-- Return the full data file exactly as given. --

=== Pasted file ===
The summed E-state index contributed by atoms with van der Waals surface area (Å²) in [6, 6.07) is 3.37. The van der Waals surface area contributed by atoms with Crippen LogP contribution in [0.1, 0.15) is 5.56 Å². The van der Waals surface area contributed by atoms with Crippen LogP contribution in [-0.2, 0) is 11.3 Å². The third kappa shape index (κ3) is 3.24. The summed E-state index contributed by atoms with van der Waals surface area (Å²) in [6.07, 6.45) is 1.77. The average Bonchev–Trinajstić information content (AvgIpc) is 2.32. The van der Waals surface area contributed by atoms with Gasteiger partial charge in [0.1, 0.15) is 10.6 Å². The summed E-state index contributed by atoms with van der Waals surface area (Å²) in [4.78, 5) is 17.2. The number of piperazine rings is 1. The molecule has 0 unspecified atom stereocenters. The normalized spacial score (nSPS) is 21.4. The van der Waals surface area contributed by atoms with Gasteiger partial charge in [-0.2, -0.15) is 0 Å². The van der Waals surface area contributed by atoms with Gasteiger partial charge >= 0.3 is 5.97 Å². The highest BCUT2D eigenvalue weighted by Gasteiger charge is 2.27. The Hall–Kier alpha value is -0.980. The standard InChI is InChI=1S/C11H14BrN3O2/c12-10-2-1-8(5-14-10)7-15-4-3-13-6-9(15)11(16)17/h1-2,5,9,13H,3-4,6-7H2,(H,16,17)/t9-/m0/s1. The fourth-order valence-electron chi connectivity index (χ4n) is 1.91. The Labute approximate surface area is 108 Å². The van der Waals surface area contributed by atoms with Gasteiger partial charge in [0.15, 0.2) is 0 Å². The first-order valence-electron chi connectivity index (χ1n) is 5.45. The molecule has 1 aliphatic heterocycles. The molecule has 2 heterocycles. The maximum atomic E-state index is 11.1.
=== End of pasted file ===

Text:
The summed E-state index contributed by atoms with van der Waals surface area (Å²) in [6, 6.07) is 3.37. The van der Waals surface area contributed by atoms with Crippen LogP contribution in [0.1, 0.15) is 5.56 Å². The van der Waals surface area contributed by atoms with Crippen LogP contribution in [-0.2, 0) is 11.3 Å². The third kappa shape index (κ3) is 3.24. The summed E-state index contributed by atoms with van der Waals surface area (Å²) in [6.07, 6.45) is 1.77. The average Bonchev–Trinajstić information content (AvgIpc) is 2.32. The van der Waals surface area contributed by atoms with Gasteiger partial charge in [0.1, 0.15) is 10.6 Å². The summed E-state index contributed by atoms with van der Waals surface area (Å²) in [4.78, 5) is 17.2. The number of piperazine rings is 1. The molecule has 0 unspecified atom stereocenters. The normalized spacial score (nSPS) is 21.4. The van der Waals surface area contributed by atoms with Gasteiger partial charge in [-0.2, -0.15) is 0 Å². The van der Waals surface area contributed by atoms with Gasteiger partial charge >= 0.3 is 5.97 Å². The highest BCUT2D eigenvalue weighted by Gasteiger charge is 2.27. The Hall–Kier alpha value is -0.980. The standard InChI is InChI=1S/C11H14BrN3O2/c12-10-2-1-8(5-14-10)7-15-4-3-13-6-9(15)11(16)17/h1-2,5,9,13H,3-4,6-7H2,(H,16,17)/t9-/m0/s1. The fourth-order valence-electron chi connectivity index (χ4n) is 1.91. The Labute approximate surface area is 108 Å². The van der Waals surface area contributed by atoms with Gasteiger partial charge in [0.15, 0.2) is 0 Å². The first-order valence-electron chi connectivity index (χ1n) is 5.45. The molecule has 1 aliphatic heterocycles. The molecule has 2 heterocycles. The maximum atomic E-state index is 11.1.